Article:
What's Tony Thinking

Your Life Matters


Many of you read and responded with appreciation to the last piece here, which came from my wife, Linda. Thank you, Linda, for your passion and the work you have done on these matters now at the center of our national attention.

To the book suggestions she included I would add one more, Jill Lepore’s These Truths. This one volume history of the U.S. is, necessarily, a big book. In it Lepore shows readers just how fundamental matters of race, and racial injustice and oppression, have been from the very beginning of our history to the present. They aren’t, in Lepore’s telling, the whole story. But you can’t tell the story accurately without them.

A week ago I wrote in this space about a Black Lives Matter demonstration in which I participated in the small town of Enterprise, Oregon, the county seat of Wallowa County.

If you read that you may recall my mention of the sign I made and held during that demonstration. It said, “Your Life Matters.” I’ve wondered, since then, about my sign. Why not “Black Lives Matter,” as I absolutely believe they do. Was my sign just wussy clergy-speak? Maybe.

I’ve thought back to the some of the formative influences on my post-war, a.k.a. Boomer, generation. In the aftermath of Nazism and other forms of totalitarianism, the things that we read and which shaped us had a common theme: the importance of the individual and the corollary dangers of letting the group do your thinking for you.

Consider the books that shaped us. Arthur Koestler’s Darkness at Noon, on the Soviet show trials. Escape from Freedom by Erich Fromm who fled the Nazis and Waiting for God by Simone Weil, herself a member of the French Resistance. Then, Eric Hoffer’s The True Believer, warning of the dangers of sacrificing your conscience to an ideology (including some forms of religion.) Paul Tillich’s The Courage to Be, on individual authenticity. And Hannah Arendt’s magisterial, The Origins of Totalitarianism. And of course, Orwell’s 1984.

All of these did chose sides in the battles against fascism and totalitarianism. But their common theme was the importance of the individual and of individual freedom of thought and expression. They opposed fascism precisely because the individual was swallowed up in the group, the race, the nation, the mob. When merged in the group, individuals proved capable of enormous evil.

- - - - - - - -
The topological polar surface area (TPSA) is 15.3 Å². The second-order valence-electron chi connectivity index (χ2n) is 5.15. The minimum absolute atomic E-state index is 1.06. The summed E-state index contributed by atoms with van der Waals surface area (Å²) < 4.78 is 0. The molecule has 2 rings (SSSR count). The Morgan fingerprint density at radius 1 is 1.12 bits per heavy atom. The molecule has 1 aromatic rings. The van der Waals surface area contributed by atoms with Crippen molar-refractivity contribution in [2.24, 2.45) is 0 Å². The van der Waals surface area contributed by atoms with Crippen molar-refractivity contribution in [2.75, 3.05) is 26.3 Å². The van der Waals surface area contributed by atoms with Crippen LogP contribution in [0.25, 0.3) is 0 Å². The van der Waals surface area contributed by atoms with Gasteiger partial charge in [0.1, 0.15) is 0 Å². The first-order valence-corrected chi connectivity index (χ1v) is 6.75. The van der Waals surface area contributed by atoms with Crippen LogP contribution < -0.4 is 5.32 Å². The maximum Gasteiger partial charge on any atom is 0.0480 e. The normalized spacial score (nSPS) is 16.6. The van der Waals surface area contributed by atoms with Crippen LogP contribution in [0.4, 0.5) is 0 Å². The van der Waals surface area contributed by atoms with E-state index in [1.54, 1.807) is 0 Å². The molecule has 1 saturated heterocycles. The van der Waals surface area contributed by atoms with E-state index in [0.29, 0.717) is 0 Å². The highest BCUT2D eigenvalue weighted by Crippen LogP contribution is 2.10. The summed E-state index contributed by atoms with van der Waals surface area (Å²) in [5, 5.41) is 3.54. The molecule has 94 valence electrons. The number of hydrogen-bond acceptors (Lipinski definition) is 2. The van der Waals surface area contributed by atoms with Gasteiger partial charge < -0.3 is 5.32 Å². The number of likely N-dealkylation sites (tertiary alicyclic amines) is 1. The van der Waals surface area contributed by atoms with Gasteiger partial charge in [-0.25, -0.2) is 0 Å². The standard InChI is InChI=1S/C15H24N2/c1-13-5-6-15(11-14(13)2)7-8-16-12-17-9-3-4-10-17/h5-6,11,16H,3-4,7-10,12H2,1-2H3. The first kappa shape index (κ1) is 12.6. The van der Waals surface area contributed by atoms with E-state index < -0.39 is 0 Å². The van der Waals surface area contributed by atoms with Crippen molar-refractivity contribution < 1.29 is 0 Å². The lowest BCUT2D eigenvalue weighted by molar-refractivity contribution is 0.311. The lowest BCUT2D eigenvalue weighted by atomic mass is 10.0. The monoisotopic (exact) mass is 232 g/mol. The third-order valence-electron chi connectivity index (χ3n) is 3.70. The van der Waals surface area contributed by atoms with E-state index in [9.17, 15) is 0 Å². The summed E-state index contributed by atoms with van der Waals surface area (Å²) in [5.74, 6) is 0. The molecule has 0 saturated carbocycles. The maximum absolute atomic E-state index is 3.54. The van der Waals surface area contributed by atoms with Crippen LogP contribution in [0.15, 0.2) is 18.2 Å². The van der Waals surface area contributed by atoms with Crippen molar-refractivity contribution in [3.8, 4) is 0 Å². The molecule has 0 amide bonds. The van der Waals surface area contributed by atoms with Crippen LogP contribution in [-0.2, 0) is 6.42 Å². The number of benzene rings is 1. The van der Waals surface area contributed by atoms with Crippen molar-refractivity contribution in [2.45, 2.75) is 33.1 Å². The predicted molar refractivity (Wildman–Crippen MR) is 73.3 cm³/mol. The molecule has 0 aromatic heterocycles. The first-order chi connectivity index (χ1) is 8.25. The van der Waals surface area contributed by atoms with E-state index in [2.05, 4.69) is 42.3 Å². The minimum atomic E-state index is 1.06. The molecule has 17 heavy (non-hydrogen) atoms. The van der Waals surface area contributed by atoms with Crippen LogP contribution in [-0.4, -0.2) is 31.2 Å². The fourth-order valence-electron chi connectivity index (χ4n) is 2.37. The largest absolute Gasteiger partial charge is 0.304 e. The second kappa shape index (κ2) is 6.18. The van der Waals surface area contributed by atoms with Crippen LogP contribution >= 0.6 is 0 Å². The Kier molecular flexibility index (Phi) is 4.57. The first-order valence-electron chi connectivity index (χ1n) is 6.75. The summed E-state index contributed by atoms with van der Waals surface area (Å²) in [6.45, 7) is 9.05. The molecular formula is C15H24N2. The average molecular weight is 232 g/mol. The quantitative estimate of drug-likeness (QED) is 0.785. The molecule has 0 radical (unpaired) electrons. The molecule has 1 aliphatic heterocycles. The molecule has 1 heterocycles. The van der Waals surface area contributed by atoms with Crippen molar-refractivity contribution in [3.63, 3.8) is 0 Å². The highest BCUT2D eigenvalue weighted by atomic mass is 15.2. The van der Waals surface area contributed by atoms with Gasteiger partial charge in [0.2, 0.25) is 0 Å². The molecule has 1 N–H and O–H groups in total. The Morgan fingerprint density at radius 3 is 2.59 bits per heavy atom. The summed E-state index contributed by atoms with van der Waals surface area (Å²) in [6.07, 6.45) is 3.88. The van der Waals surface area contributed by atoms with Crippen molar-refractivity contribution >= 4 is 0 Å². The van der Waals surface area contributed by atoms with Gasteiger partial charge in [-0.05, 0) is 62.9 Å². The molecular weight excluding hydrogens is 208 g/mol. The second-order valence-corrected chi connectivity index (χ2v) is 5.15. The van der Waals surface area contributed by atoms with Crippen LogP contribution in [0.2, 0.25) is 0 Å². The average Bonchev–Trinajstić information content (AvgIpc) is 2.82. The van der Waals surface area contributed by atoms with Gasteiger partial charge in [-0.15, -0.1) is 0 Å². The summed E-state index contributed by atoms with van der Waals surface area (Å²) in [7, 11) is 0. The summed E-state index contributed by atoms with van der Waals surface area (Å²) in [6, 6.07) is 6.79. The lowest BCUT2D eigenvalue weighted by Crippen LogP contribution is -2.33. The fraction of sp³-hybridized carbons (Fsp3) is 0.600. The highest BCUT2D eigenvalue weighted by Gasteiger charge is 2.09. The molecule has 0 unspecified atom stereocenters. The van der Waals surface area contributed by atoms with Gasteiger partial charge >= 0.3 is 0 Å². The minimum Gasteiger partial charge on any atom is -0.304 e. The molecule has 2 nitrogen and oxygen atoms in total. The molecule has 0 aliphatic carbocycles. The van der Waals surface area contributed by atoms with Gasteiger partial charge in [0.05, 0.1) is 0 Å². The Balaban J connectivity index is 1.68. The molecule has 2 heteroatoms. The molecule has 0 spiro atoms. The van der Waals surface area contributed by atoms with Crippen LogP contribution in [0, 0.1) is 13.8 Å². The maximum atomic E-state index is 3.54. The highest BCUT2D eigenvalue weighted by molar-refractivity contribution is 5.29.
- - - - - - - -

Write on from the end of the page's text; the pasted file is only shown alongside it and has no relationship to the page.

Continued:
And its own way, the Christian faith, at least in the Congregational version of my youth, put a lot of emphasis on the individual, each of whom were called, we were reminded, “to walk according to the light God hath revealed to him.” (Yes, the language was flawed). Moreover, we were all reminded of our fallibility and that sin afflicted not just some but all.

The generations now in the forefront have been formed by other stories and other awarenesses. Chief among them a much greater awareness of the endemic and insidious nature of racism and of ideologies of white supremacy. For the millennial generation the formative literature has focused on social identity. If you want to understand someone, or the world we live in, you have to understand racial, class, gender, sexual identity and location. You have to be aware of your own. There’s much that is revealing and important in this lens on the world.

But (you knew a “but” was coming) for one shaped by a different history and literature there are also some dangers in this perspective. People become only their racial, sexual, ethnic, gender or generational identity. That explains everything. The individual is lost in their group identification(s).

I think of this tension between individual and group not as a problem to be solved, but as a polarity to be managed. I continue to believe in the importance of individual freedom of thought and conscience, and the importance of trying to know people in our complexity and mystery, which I hope is the reason my sign said, “Your Life Matters.”


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